This December 14 could mark the end of the internet as we know it.
On that day, the Federal Communications Commission has scheduled a vote that may replace the current “net neutrality” system with a proposal called “Restoring Internet Freedom Order.”
Don’t let the name fool you. The internet has always operated under the idea of net neutrality, much like a public water pipe. Everyone has access to the same flow. So net neutrality puts small business owners and large corporations on the same playing field by offering the same internet opportunities to everyone.
But under the proposed change, internet service providers (ISPs) would control the flow. They might block websites, slow them down, give some sites an advantage over others, split the internet into “fast lanes” for companies that pay and “slow lanes” for the rest or force consumers to buy special “tiers” to access the sites and services they choose.
While some companies could pay ISPs to have their content load faster, startups and small businesses that can’t pay those fees won’t be able to compete. This will kill the open marketplace that has enabled millions of small businesses to exist and thrive.
Moreover, this power would not be limited to the business sector. ISPs could control access to political speech they don’t like and charge fees for website delivery that would make it harder for blogs, nonprofits, artists and others who can’t pay up to have their voices heard.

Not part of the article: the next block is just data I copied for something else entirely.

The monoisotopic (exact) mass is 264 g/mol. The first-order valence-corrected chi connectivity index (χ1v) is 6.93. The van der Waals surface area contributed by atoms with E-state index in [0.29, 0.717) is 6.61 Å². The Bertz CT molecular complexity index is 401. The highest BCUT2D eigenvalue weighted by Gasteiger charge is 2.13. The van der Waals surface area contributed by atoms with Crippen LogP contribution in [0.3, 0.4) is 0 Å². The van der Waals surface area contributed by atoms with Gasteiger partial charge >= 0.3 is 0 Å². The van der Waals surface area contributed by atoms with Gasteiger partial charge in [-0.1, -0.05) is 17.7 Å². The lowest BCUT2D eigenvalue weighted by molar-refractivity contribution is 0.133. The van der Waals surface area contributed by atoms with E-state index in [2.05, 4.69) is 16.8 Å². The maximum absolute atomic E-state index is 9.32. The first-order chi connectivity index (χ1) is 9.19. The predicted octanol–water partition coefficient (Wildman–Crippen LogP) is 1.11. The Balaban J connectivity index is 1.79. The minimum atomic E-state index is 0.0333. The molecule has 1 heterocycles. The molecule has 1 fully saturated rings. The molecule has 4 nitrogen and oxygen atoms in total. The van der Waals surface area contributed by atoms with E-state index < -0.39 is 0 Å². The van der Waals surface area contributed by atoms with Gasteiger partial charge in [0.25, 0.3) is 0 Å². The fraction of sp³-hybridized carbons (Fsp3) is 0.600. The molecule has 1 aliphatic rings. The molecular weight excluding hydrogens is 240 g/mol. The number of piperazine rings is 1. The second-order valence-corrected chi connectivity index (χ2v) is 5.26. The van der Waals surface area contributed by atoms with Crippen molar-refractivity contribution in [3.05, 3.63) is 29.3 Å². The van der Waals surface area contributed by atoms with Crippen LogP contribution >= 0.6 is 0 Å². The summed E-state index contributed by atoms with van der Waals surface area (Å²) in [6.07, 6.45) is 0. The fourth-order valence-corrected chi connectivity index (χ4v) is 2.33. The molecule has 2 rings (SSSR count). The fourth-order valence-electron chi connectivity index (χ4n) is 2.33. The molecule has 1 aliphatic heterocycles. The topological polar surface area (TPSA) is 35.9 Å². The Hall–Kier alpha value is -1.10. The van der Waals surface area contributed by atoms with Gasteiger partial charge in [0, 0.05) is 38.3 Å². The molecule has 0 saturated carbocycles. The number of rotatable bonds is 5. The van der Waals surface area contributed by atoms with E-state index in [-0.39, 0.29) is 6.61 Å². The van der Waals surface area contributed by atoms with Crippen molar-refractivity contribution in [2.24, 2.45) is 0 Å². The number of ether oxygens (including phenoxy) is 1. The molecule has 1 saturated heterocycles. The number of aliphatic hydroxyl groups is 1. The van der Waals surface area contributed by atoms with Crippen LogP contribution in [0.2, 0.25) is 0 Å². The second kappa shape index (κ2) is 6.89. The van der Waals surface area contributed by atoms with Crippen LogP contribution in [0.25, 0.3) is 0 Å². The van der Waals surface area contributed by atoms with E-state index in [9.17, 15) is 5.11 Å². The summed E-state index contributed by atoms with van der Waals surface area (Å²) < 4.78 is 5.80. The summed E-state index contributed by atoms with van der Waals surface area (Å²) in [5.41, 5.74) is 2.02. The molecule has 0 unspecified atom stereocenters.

To date, 23 million letters have flooded the FCC, urging commissioners to reject the order to repeal net neutrality developed by chairman Ajit Pai. In defense of his proposal, Pai recently stated: “The argument I am making in this plan is the best way to address this risk is to have the FCC examine on a case by case basis any situations in which we believe there is any competitive conduct.”
While there has been speculation about the legitimacy of some comments posted on the FCC site, commissioner Mignon Clyburn recently called the public outcry against the proposal “loud and fierce,” stating that the chairman’s proposal “tramples over the rights” of states and local communities.
Still, the measure appears to have support along party lines in Congress as well as on the commission, with three of the FCC’s five commissioners leaning in favor of its passage. If it does pass, every internet user and small business in the U.S. will be affected, and the consequences will be dire.
Therefore, it is imperative for all who value the free flow of internet access to denounce the FCC’s plan and voice support of net neutrality protections by contacting Georgia’s U.S. senators Johnny Isakson and David Perdue or the Savannah Chamber of Commerce Governmental Affairs Council.
Contact Your Representative Regarding Net Neutrality:
Chamber Governmental Affairs Council: https://www.savannahchamber.com/about-the-chamber/councils/governmental-affairs
To file a comment with the FCC on this proceeding: https://www.fcc.gov/ecfs/search/filings?proceedings_name=17-108